We recently posted an article discussing changes to the limitations on subcontracting rules for small business federal contractors. The changes were marshaled in by Congress as part of the 2013 National Defense Authorization Act (“NDAA” or “the Act”), which actually includes a number of other changes affecting small business contractors. Several of those changes are designed to assist women-owned small businesses (“WOSB”) and economically disadvantaged women-owned small businesses (“EDWOSB”) in securing more federal work.
The current Woman-Owned Federal Contract Program, which became effective on February 4, 2011 after being mired in political red tape for years, allows contracting officers to set aside contracts for certified WOSBs and EDWOSBs (see our previous blog post concerning how to get certified). By statute, the federal government must attempt to steer five percent (5%) of all federal contracting dollars to WOSBs and EDWOSBs. Under the current law, however, reaching this goal has been elusive. This is, in part, due to the caps in place that govern set-aside contracts for women-owned businesses. Manufacturing contracts in excess of $6.5 million, and any other contract exceeding $4 million, cannot be set-aside for WOSBs or EDWOSBs. The NDAA removes this ceiling, allowing women-owned businesses greater access to federal contracts, and, hopefully, enabling the government to actually reach its 5% goal.
The NDAA also includes a provision requiring the SBA to further study and identify those industries in which WOSB and EDWOSBs are “underrepresented.” Currently, eighty-three (83) NAICS codes have been recognized as those where women have been historically underrepresented. Contracting officers are permitted to set aside contracts in industries falling within those classification codes, as long as that contract can be awarded at a fair and reasonable price, and the contracting officer has a reasonable expectation that two or more WOSB or EDWOSBs will bid or submit offers. The identification of additional industries should result in more contracts being set aside for women-owned concerns.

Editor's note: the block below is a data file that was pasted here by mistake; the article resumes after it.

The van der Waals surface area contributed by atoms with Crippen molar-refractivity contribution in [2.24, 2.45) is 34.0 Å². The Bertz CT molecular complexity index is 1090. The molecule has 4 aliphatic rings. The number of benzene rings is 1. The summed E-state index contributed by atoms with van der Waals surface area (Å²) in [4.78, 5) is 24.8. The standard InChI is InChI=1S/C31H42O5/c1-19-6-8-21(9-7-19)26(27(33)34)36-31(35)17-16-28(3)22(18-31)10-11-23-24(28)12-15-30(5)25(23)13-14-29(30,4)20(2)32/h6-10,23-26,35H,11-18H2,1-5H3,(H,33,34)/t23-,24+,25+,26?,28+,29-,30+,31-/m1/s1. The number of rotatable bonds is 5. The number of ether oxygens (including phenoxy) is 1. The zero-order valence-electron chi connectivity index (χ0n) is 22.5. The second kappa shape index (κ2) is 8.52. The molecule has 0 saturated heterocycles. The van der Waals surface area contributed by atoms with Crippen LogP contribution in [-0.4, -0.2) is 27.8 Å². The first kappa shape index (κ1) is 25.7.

SBA Administrator Karen Mills, who will be stepping down very soon, described the potential benefits of these changes, explaining that women currently own approximately thirty percent (30%) of all small businesses, making women one of the fastest-growing sectors of business owners in the country. As such, Mills said, “opening the door for women to compete for more federal contracts is a win-win.” If you are a woman-owned, small business contractor and want these new changes to result in a “win” for you, check your eligibility, and get registered as soon as possible!
Edward T. DeLisle is a Partner in the firm and a member of the Federal Contracting Practice Group. Maria L. Panichelli is an Associate in the firm’s Federal Practice Group.